10 March 2014
Richard North Patterson: Eden in Winter
This is the last in an unusual trilogy by one of my favourite authors Richard North Patterson. It is quite a change from his best-selling courtroom novels to this psychological family trilogy about the family of famous novelist Ben Blaine and the impact of his death/apparent murder when he falls from a cliff on Martha's Vineyard. It is also unusual because this third novel is a direct carry over from #1 "Fall from Grace" with #2 "Loss of Innocence" being a (very good) standalone sidetrack about the early days of Ben Blaine.
#1 covers the consequences of Ben's death through the eyes of his estranged son Adam who returns from Afghanistan to his father's funeral and discovers a treasure chest of buried family secrets, many of which could impact the police investigation of Ben's death. Ben is a serial womaniser and his last fling is with Carla Pacelli, a failed popular actress recovering from alcohol and drug abuse who is expecting Ben's child. Ben's hatred for his family surfaces in a recently changed will that leaves most of his wealthy estate to Carla and disinherits his wife from the family home.
Adam works hard to set up a scenario to protect his family from police investigations. This book starts with the Coroner's inquest where the police try to place the blame for Ben's apparent murder on family members. Adam continues to duck and weave with a shield of lies to protect his family. As things develop Adam, who is executor of Ben's will, becomes close to Carla and shares his greatest family secret with her, but he is not prepared to tell her the reason for his estrangement from and intense hatred of Ben which made him leave the Vineyard ten years ago.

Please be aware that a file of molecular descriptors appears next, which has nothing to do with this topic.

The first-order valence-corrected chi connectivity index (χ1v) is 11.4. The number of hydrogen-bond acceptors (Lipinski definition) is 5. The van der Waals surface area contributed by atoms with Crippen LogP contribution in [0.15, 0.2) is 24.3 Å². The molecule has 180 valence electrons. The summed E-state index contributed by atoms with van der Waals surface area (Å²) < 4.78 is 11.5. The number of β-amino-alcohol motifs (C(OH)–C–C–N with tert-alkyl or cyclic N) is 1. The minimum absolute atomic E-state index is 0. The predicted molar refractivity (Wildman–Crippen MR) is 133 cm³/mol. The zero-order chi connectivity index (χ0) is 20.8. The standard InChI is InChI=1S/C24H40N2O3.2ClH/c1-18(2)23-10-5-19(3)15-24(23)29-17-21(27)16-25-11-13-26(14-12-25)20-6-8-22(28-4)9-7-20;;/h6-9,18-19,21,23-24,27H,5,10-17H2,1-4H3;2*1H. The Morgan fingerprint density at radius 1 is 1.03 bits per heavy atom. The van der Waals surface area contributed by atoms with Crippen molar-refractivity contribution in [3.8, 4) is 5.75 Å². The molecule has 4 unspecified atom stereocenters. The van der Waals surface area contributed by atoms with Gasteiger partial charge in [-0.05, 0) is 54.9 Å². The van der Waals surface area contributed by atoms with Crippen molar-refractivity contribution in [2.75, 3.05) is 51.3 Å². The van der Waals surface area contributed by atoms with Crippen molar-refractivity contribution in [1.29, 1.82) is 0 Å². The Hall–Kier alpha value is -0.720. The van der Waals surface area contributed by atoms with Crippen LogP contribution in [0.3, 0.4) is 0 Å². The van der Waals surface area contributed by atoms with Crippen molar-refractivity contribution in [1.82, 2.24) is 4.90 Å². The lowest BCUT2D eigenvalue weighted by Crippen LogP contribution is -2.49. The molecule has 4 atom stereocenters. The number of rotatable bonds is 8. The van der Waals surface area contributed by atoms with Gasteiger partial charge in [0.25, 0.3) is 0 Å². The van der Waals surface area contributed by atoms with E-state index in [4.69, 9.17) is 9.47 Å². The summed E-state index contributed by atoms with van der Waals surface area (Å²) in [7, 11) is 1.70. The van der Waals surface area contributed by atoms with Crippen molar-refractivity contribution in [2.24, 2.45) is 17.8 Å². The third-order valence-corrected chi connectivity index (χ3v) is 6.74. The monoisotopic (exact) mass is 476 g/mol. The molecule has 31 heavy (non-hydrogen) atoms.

This book also tracks Adam's dangerous CIA work in Afghanistan and the way that his developing relationship with Carla affects his work. The author also provides us with an interesting and well researched insight into intense therapy between Adam and his local psychiatrist about his relationship with his father, his approach to his work in Afghanistan and finally about his blossoming friendship with Carla.
While the trilogy cannot compare with Patterson's early work, I did enjoy the full trilogy because of the undoubted skills of the author in covering such a complex tale. With most trilogies it is normally best to start at the beginning. With this one I accidentally started with the second in the trilogy "Loss of Innocence", an outstanding book which can be read in standalone mode. That book mostly covers the time before Ben becomes famous and before he marries Clarice. It also tells us a lot more (sometimes pretty favourable) things about Ben's character, and his drive to leave behind a family background of poor abusive and alcoholic parents.
All in all I am glad that I read #2 first as it gave me more information about Ben that helped me understand the first book a lot better. The last book, "Eden in Winter" starts off where #1 ends so it is important to read that book before starting #3. My main criticism of #3 is that because it has been some time since #1 was released the author repeated several slabs of text from that book to remind readers of what happened in the earlier book.